Well we have just finished a sail change to some bigger gear (code zero) for the lightening winds ahead. The last two days we've seen heaps of wind and had the dragon boat fully cranked up. It shouldn't be as physical with the lighter airs and reaching. Needless to say, I will still be indulging in a Nutri Pharma protein bar before I hit the bunk.
I hear La Rachelle has famous oysters? I expect an oyster to be my first feed once we hit shore. It will be tough trying to compete to the Australian Sydney rock oyster, proven by oyster specialists to be the most potent of all oyster aphrodisiacs? Perhaps a little vino [wine] too.
We broke the cover on our spinnaker sheet last night. It was quite bizarre trying to hold onto it and feeling the inside of the rope run out. By the time we could grip the rope the spinnaker was eased and enjoying a little flap in 35 knots of wind. Our sail makers on board weren't too happy, but it proved to be a great test of strength. The Code 5 repair withheld even another beating. I still can't believe she's up and flying after being slashed to pieces a few days ago. The onboard sail loft has proven very efficient.
The boys on deck have just asked me were the Code 2 [spinnaker] is. This is a light air running spinnaker. There are so many sails on deck all stacked upon each other that you tend to loose track of where sails are between watches and in the dark. I think I headed them in the right direction having seen it squashed under a few heavier spinnakers.
We actually carry 17 sails on board making it a rather large heavy stack on the side of the boat. Add water to this stack and it becomes quite a mass. We are planning the sail program for the rest of the race as we sail. Within a few days we should have decided what sails we need to order while we're still out here racing so NZ [New Zealand] North can start production before we finish.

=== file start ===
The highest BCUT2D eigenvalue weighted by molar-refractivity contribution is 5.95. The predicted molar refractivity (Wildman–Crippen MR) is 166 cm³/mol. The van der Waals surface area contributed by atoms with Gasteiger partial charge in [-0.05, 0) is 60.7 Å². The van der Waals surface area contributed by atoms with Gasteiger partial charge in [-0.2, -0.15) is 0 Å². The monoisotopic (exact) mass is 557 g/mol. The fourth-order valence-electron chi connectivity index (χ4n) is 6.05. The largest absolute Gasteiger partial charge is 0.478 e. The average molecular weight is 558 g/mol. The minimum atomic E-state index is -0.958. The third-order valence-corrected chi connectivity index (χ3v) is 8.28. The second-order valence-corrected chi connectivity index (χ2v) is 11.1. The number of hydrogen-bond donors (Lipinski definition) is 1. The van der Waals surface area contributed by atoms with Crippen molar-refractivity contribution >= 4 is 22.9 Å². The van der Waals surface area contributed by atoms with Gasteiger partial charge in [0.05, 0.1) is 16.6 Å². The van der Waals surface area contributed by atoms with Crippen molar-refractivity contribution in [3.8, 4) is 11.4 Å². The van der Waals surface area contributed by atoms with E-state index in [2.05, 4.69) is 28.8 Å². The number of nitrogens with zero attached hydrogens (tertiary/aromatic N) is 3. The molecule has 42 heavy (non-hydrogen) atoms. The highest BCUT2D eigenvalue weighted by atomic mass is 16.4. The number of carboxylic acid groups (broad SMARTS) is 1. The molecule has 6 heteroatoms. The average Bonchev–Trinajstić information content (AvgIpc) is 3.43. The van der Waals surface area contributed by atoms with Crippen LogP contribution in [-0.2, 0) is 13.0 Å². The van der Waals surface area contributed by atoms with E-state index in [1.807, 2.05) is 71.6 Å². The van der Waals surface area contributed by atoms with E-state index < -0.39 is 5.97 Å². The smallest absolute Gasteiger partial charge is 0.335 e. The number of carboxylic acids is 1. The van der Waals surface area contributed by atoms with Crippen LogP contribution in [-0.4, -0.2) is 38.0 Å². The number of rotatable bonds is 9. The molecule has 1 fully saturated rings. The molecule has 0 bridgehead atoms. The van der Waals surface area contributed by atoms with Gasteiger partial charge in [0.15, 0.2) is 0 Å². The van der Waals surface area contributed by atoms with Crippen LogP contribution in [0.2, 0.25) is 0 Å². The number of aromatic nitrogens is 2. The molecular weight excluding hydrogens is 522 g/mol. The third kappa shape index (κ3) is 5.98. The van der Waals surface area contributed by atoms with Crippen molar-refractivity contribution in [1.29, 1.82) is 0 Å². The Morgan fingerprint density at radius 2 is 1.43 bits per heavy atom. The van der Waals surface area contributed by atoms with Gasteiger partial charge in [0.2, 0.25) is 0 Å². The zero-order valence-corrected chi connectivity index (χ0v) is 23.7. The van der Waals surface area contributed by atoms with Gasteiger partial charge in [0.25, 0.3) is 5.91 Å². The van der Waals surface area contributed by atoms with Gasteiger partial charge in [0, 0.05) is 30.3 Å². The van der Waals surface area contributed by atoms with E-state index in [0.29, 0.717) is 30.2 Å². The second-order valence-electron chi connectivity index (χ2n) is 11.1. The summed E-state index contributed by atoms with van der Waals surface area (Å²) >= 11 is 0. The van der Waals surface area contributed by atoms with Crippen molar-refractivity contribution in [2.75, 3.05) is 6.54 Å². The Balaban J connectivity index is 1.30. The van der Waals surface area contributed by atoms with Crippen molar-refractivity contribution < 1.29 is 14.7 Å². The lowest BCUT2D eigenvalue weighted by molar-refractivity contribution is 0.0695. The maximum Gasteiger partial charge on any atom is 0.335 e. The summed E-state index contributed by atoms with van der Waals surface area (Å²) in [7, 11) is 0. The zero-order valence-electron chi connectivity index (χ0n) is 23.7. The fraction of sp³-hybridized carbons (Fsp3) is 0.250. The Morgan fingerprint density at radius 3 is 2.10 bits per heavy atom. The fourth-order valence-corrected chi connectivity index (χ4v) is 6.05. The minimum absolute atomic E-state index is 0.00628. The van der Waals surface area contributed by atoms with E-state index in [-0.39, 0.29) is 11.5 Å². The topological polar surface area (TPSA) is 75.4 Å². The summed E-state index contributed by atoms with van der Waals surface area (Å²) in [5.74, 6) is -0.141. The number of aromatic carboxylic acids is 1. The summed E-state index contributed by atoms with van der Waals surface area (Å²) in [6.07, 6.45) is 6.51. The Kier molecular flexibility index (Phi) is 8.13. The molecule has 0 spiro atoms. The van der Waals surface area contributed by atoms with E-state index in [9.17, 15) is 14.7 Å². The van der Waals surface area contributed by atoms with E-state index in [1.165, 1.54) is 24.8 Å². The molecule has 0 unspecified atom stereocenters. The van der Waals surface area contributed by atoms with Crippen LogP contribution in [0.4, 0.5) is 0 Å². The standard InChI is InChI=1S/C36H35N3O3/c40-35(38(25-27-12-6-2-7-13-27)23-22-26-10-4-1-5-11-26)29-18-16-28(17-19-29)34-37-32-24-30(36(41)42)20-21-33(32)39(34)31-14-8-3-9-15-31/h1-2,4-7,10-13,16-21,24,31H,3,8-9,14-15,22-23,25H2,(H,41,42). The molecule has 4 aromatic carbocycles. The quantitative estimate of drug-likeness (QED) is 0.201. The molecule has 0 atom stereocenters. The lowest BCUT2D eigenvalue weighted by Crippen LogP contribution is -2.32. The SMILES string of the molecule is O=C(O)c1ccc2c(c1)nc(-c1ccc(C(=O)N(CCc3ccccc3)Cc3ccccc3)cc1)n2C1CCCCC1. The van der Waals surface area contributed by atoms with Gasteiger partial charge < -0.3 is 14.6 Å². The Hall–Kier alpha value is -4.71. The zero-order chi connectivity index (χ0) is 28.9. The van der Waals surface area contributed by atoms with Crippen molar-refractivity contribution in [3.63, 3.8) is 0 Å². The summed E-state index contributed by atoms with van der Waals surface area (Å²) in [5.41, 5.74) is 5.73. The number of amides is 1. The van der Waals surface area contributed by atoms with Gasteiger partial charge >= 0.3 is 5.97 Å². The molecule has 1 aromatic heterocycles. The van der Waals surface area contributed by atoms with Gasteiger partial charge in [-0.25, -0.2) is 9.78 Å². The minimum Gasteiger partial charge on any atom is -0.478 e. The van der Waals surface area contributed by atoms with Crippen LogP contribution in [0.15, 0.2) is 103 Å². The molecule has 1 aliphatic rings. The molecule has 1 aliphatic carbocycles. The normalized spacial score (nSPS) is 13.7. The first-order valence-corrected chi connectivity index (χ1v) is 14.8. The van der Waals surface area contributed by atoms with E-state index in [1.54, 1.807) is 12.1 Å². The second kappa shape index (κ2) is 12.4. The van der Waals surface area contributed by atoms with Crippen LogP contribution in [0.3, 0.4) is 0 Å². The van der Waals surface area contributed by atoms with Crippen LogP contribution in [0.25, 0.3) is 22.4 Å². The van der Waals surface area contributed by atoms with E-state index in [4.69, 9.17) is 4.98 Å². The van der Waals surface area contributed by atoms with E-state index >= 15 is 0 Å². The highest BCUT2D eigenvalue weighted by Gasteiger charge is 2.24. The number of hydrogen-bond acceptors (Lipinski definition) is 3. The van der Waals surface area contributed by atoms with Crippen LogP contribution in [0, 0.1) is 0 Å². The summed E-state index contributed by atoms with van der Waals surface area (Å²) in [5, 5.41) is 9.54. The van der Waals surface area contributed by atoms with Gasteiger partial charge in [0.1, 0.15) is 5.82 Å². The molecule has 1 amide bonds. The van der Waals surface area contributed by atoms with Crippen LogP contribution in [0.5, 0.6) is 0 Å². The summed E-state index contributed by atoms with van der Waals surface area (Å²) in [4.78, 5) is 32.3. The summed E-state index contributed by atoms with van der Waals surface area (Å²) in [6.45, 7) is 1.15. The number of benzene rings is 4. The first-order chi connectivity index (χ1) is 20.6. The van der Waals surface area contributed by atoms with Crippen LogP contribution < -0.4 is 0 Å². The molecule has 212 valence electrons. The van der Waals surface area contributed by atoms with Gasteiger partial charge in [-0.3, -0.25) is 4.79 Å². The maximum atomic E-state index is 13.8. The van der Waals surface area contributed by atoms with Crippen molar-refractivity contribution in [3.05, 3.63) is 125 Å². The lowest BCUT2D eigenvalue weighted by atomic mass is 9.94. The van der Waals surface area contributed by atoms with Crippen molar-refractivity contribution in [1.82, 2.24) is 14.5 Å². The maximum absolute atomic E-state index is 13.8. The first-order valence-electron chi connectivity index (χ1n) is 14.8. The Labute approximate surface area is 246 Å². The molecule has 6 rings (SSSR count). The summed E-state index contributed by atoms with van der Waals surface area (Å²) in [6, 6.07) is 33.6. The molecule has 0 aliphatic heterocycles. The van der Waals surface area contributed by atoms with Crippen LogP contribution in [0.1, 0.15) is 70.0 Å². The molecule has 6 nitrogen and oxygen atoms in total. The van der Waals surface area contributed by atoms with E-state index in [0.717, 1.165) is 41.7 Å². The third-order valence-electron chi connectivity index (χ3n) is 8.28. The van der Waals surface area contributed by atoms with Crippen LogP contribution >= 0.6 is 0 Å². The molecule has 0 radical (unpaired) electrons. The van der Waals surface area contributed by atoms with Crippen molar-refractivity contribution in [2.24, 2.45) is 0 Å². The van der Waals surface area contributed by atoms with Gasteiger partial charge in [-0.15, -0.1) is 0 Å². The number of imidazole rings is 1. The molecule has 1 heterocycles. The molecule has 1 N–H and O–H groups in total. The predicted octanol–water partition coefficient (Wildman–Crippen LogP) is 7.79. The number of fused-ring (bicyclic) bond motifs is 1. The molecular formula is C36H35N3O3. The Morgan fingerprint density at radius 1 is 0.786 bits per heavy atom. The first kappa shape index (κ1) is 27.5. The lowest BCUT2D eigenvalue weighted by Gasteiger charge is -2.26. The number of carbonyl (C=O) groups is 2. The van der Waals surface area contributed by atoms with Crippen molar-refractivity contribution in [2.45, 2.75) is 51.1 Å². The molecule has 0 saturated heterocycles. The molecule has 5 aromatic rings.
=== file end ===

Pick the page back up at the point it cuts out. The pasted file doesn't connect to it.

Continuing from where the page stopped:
Big Herve [Cunningham], one of the French's on board is just climbing out of his bunk in a drunken state of sleeplessness. After the first wave he will be awake and alert. The water is getting colder, now at 13 degrees and the sun has set. Big Herve has some pretty good hiding spots for his boots and jacket. I think I'll have to copy the technique too.
Day 10 should be interesting. It's Arve's [Roaas] 40th birthday. I have hidden a little magazine surprise in the food bag. It's a glossy picture mag of interesting things! We also have freeze-dried ice cream for that day. A little party at sea!
I nearly forgot. We went within two meters of the biggest whale I have ever seen. What would a whale be doing going so close to a Norwegian boat? Very high risk indeed, considering in Norway I saw whale steaks on the menu of many restaurants.
Well while I typed this, another sail change has been completed. Spinnaker now. It's getting a little quiet down here so think I'll sneak off to my bunk and have a little snack in bed.
Page three.. An e-mail from Mark Rudiger aboard Assa Abloy